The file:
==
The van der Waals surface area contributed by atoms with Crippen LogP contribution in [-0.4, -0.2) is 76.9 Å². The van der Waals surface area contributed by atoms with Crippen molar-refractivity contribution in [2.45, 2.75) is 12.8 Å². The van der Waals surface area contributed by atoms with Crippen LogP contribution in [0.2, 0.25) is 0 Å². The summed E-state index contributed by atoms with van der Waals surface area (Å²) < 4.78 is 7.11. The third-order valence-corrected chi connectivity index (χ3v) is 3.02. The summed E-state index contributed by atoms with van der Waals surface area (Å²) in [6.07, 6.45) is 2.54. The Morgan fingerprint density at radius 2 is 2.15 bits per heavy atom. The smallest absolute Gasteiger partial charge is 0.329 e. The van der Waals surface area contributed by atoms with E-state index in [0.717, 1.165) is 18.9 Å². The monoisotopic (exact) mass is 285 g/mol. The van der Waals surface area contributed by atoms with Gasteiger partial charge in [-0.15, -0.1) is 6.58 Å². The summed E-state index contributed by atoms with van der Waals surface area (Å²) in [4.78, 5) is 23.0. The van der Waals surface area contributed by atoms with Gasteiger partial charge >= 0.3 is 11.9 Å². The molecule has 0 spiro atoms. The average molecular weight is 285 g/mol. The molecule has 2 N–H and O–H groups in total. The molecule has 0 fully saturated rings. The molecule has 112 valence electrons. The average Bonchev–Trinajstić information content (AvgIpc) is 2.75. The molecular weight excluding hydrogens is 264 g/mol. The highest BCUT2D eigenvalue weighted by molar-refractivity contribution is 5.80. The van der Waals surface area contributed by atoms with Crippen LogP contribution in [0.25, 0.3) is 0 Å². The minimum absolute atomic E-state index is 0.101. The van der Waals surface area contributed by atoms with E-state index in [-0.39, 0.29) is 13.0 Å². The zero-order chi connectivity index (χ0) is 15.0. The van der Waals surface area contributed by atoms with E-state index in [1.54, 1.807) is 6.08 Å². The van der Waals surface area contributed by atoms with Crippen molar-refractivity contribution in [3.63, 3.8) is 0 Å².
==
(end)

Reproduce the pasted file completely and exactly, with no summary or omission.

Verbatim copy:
The van der Waals surface area contributed by atoms with Crippen LogP contribution in [-0.4, -0.2) is 76.9 Å². The van der Waals surface area contributed by atoms with Crippen molar-refractivity contribution in [2.45, 2.75) is 12.8 Å². The van der Waals surface area contributed by atoms with Crippen LogP contribution in [0.2, 0.25) is 0 Å². The summed E-state index contributed by atoms with van der Waals surface area (Å²) < 4.78 is 7.11. The third-order valence-corrected chi connectivity index (χ3v) is 3.02. The summed E-state index contributed by atoms with van der Waals surface area (Å²) in [6.07, 6.45) is 2.54. The Morgan fingerprint density at radius 2 is 2.15 bits per heavy atom. The smallest absolute Gasteiger partial charge is 0.329 e. The van der Waals surface area contributed by atoms with E-state index in [0.717, 1.165) is 18.9 Å². The monoisotopic (exact) mass is 285 g/mol. The van der Waals surface area contributed by atoms with Gasteiger partial charge in [-0.15, -0.1) is 6.58 Å². The summed E-state index contributed by atoms with van der Waals surface area (Å²) in [4.78, 5) is 23.0. The van der Waals surface area contributed by atoms with Gasteiger partial charge >= 0.3 is 11.9 Å². The molecule has 0 spiro atoms. The average molecular weight is 285 g/mol. The molecule has 2 N–H and O–H groups in total. The molecule has 0 fully saturated rings. The molecule has 112 valence electrons. The average Bonchev–Trinajstić information content (AvgIpc) is 2.75. The molecular weight excluding hydrogens is 264 g/mol. The highest BCUT2D eigenvalue weighted by molar-refractivity contribution is 5.80. The van der Waals surface area contributed by atoms with Crippen LogP contribution in [0.25, 0.3) is 0 Å². The minimum absolute atomic E-state index is 0.101. The van der Waals surface area contributed by atoms with E-state index in [-0.39, 0.29) is 13.0 Å². The zero-order chi connectivity index (χ0) is 15.0. The van der Waals surface area contributed by atoms with E-state index in [1.54, 1.807) is 6.08 Å². The van der Waals surface area contributed by atoms with Crippen molar-refractivity contribution in [3.63, 3.8) is 0 Å².